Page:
Kitimat Council has approved a secondary suite incentive program that will kick money back to homeowners who develop their homes with secondary rental suites.
The program is one of the options the District of Kitimat had been researching as ways to potentially alleviate some of the trouble associated with low vacancy rates in town.
The amount of secondary suites in Kitimat has dropped significantly since 1985, when there were 274. Today only 95 secondary suites remain.
While this new incentive program won’t apply to existing suites, it is designed to help absorb some of the construction cost in establishing it.
Kitimat planner Daniel Martin said the incentives start at up to $2,500, or up to 33 per cent of the construction. If you design you suite with accessibility in mind — for instance wheelchair accessible — you get an extra $2,500 grant. More grants, either $5,000 or $7,500, is available if you rent it out as an affordable housing unit, as defined by the Canadian Mortgage and Housing Corporation, and the grant amount depends on how affordable you make the unit.
The largest concern in debate came from Mario Feldhoff who was concerned that taxpayer money could potentially go to homeowners who then turn around and rent out to family members.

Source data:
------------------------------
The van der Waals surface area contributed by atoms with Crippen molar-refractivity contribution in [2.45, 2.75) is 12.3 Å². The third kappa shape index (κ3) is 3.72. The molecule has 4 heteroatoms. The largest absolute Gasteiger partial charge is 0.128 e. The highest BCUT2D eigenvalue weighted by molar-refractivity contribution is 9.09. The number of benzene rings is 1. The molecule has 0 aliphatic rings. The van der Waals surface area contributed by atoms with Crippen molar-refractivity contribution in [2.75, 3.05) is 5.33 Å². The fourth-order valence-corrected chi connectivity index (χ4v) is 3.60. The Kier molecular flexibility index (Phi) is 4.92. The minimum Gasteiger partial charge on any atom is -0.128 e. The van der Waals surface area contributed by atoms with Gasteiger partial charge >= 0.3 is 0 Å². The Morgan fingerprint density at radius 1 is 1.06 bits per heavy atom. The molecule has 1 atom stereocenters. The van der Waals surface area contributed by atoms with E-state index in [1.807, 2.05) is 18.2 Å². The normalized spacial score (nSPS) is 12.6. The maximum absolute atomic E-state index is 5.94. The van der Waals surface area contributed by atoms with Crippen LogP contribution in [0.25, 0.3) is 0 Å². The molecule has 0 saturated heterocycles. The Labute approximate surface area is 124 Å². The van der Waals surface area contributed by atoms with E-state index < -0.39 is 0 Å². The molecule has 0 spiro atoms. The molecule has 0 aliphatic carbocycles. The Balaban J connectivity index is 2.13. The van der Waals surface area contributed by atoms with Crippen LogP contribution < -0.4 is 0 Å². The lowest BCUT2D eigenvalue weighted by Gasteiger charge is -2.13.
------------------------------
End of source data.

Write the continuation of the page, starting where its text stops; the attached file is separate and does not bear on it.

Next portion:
I personally don’t feel that’s an appropriate use for taxpayers money,” he said.
Director of Community Planning and Development Gwen Sewell said that staff decided not to pursue those restrictions primarily because human rights legislation make restricting persons who can rent units very challenging.
As well, even if a unit is rented to a family member that’s still a rental unit that is freed up elsewhere, such as an apartment building.
Feldhoff attempted to have the program tabled until council could receive a legal opinion regarding limiting renting to family members, but was ultimately defeated with the rest of council opposed.
In calling for finally approving the program as a whole, with a $50,000 budget, all of council stood with it.